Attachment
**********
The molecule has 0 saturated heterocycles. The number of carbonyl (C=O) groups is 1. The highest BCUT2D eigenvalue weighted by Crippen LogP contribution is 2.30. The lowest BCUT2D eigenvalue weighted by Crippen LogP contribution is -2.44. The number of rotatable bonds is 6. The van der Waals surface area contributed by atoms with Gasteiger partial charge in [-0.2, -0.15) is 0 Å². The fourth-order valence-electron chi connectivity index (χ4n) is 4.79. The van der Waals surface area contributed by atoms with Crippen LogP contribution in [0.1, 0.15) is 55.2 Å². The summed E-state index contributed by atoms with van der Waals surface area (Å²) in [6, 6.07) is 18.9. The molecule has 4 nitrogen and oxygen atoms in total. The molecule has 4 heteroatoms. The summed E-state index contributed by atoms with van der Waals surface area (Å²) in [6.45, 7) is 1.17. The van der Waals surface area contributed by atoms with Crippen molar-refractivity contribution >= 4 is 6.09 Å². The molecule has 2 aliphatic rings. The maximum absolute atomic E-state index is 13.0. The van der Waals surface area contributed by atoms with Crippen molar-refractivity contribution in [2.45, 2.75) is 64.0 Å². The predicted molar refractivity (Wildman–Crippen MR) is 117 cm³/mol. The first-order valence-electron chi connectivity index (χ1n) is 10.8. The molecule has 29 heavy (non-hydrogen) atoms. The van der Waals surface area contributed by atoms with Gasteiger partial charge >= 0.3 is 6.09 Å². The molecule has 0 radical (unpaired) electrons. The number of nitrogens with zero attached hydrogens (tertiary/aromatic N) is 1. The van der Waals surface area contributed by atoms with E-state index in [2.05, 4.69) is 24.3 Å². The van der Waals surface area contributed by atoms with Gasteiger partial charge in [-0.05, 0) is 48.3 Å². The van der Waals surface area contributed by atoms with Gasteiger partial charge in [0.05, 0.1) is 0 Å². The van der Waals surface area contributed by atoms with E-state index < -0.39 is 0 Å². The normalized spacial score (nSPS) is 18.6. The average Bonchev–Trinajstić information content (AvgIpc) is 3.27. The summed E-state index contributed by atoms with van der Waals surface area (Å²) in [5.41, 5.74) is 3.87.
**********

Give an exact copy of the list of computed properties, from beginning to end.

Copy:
The molecule has 0 saturated heterocycles. The number of carbonyl (C=O) groups is 1. The highest BCUT2D eigenvalue weighted by Crippen LogP contribution is 2.30. The lowest BCUT2D eigenvalue weighted by Crippen LogP contribution is -2.44. The number of rotatable bonds is 6. The van der Waals surface area contributed by atoms with Gasteiger partial charge in [-0.2, -0.15) is 0 Å². The fourth-order valence-electron chi connectivity index (χ4n) is 4.79. The van der Waals surface area contributed by atoms with Crippen LogP contribution in [0.1, 0.15) is 55.2 Å². The summed E-state index contributed by atoms with van der Waals surface area (Å²) in [6, 6.07) is 18.9. The molecule has 4 nitrogen and oxygen atoms in total. The molecule has 4 heteroatoms. The summed E-state index contributed by atoms with van der Waals surface area (Å²) in [6.45, 7) is 1.17. The van der Waals surface area contributed by atoms with Crippen molar-refractivity contribution >= 4 is 6.09 Å². The molecule has 2 aliphatic rings. The maximum absolute atomic E-state index is 13.0. The van der Waals surface area contributed by atoms with Crippen molar-refractivity contribution in [2.45, 2.75) is 64.0 Å². The predicted molar refractivity (Wildman–Crippen MR) is 117 cm³/mol. The first-order valence-electron chi connectivity index (χ1n) is 10.8. The molecule has 29 heavy (non-hydrogen) atoms. The van der Waals surface area contributed by atoms with Gasteiger partial charge >= 0.3 is 6.09 Å². The molecule has 0 radical (unpaired) electrons. The number of nitrogens with zero attached hydrogens (tertiary/aromatic N) is 1. The van der Waals surface area contributed by atoms with E-state index in [2.05, 4.69) is 24.3 Å². The van der Waals surface area contributed by atoms with Gasteiger partial charge in [-0.05, 0) is 48.3 Å². The van der Waals surface area contributed by atoms with Gasteiger partial charge in [0.05, 0.1) is 0 Å². The van der Waals surface area contributed by atoms with E-state index < -0.39 is 0 Å². The normalized spacial score (nSPS) is 18.6. The average Bonchev–Trinajstić information content (AvgIpc) is 3.27. The summed E-state index contributed by atoms with van der Waals surface area (Å²) in [5.41, 5.74) is 3.87.